1. Re @RuleandRuin’s grumpy piece on the historiography of conservatism (politico.com/magazine/story…), @TomSugrue offers the full-throated defense of the discipline’s honor: . I have a more specific point, undeniably motivated by some “presentist” concerns.
2. Does the rise-of-the-right lit really “take the extreme right as representative of conservatism,” as Kabaservice charges? This work, first motivated by dissatisfaction w/ how postwar libs like Bell & Hofstadter pathologized the right, if anything went too far the other way.
3. It had a tendency to internalize too much of the movement’s own self-mythology, in which a Buckleyite mainstream decisively drew boundaries and kept the ship steering down the fusionist true path.
4. Or, in social histories like Lisa McGirr’s (great) “Suburban Warriors,” it strove so conscientiously to lend its subjects dignity that some of the feverishness and gonzo resentments that permeated grassroots conservatism got smoothed away.
5. (Indeed, Kabaservice singles out McGirr both for smearing too much of early sixties Republicanism as Birchite AND for being so “scrupulously nonjudgmental” as to downplay the sheer craziness of Birchers’ beliefs.)
6. Some of the best of more recent work, like @pastpunditry’s “Messengers of the Right” and @eh_miller’s “Nut Country,” document the pervasiveness and centrality of extreme and kooky ideas, indivs, and groups to funding, broadcasting, and organizing rw politics at the grassroots.
7. (In a work-in-progress on what we call “the Long New Right” since the 1950s, @daschloz and I credit such scholars with “bringing the fever swamps back in.”)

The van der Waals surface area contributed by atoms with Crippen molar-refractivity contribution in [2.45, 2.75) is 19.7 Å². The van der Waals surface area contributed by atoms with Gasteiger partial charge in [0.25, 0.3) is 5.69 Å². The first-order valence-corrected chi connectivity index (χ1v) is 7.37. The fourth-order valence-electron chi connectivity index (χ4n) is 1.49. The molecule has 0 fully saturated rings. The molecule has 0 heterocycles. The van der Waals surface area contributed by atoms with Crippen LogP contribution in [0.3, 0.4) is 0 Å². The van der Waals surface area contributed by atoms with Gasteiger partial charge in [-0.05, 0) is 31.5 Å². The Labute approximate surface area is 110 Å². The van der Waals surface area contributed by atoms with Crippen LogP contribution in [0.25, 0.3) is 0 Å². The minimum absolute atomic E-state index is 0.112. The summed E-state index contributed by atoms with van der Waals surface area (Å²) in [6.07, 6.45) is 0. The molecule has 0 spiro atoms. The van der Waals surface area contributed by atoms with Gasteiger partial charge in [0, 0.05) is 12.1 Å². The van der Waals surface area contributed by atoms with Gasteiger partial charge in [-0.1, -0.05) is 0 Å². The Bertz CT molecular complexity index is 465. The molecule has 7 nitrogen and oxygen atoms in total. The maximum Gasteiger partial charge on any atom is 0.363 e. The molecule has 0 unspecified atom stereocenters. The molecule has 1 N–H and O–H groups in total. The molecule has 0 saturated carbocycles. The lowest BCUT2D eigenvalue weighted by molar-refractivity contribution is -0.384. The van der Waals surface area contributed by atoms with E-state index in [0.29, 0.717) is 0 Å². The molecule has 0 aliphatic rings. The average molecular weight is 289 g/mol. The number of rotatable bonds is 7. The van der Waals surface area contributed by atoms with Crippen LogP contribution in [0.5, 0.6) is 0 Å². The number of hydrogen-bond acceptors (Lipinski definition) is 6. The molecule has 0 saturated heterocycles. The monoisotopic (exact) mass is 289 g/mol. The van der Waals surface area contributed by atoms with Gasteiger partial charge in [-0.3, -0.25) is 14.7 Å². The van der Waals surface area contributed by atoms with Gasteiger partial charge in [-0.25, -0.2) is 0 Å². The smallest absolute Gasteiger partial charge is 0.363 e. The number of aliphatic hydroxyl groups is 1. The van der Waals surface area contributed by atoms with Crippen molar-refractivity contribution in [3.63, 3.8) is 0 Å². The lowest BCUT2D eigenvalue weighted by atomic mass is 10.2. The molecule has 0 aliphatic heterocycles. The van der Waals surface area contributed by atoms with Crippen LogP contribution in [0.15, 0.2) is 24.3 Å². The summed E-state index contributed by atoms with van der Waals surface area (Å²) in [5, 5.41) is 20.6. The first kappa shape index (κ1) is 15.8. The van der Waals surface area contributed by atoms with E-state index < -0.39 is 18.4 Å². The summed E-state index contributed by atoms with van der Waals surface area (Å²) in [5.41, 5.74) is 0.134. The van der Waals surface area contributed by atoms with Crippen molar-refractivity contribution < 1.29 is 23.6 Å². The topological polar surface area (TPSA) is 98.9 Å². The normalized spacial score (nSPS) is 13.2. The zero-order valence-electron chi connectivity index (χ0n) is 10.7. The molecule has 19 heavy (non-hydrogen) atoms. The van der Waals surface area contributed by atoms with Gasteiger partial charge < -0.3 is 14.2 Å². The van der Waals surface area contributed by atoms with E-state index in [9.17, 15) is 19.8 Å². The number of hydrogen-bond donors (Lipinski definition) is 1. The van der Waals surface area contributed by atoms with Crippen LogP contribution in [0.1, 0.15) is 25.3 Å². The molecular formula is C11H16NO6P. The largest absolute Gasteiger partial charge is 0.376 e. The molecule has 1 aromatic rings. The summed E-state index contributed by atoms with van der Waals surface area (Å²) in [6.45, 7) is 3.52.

8. This is important *as history* because the interpenetration of, and interplay between, extreme and mainstream right elements really has defined conservative politics from the 1950s onward. The John Birch Society, dismissed as marginal by Kabaservice, offers a case in point.
9. WFB made excommunication from the respectable movement a trademark, as w/ the Birchers. But not only were such gestures often made against those Nat. Review had formerly published or employed, they were typically *ineffective* in meaningfully marginalizing popular rw elements.
10. Leading Republicans, not just Goldwater but many considerably to his left, never blanched at engaging with the networks of the postwar hard right, and typically dodged calls to condemn the John Birch Society by singling out Robert Welch personally for criticism instead.
11. A proposed GOP platform plank at the 1964 convention denouncing extremism on the left and the right and naming JBS explicitly ran into opposition not only from Goldwaterites, but also from Dwight Eisenhower and George Romney.
12. There was reason to tread lightly! Credible estimates put peak membership near 100,000 by 1964-65. On the right, important players wore their Birch allegiance openly. It wasn’t just a few fringy congressmen and Ezra Taft Benson and his son.
13. In conservative circles, neither Billy James Hargis nor Clarence Manion, to name two, were marginal or insignificant figures.
14. By the late 1970s/early 80s, moreover, while JBS had declined in #s and organization, the GOP felt less reason than ever to hide or apologize for engaging Birchers. The likes of Dick Cheney and Chuck Grassley gave interviews to the JBS front magazine “News of the World.”
14. JBS is just one example of a broader failure on the part of both modern conservatism and the GOP to police their boundaries against extremism and crankery. That’s important as history, as I said, but it’s also a legacy that brings us directly to our current moment.
16. Yes, the history of conservatism is diverse, contains multitudes, and is filled with heroic stories of noble dissents from unscrupulous turns. But the “noble dissenter” part is key to the story, from conservative critics of McCarthyism to Never Trumpers today.
17. The broad indifference to the task of policing boundaries, and the more specific *ineffectuality* of those cons & Repubs who've attempted to do so (including the '60s heroes of Kabaservice’s own, great “Rule and Ruin”), are central themes in excavating the road to Trump.
18. Despite Kabaservice’s own book-length contribution to telling that story, his historiographical tsk tsk-ing takes us off the main task. /end

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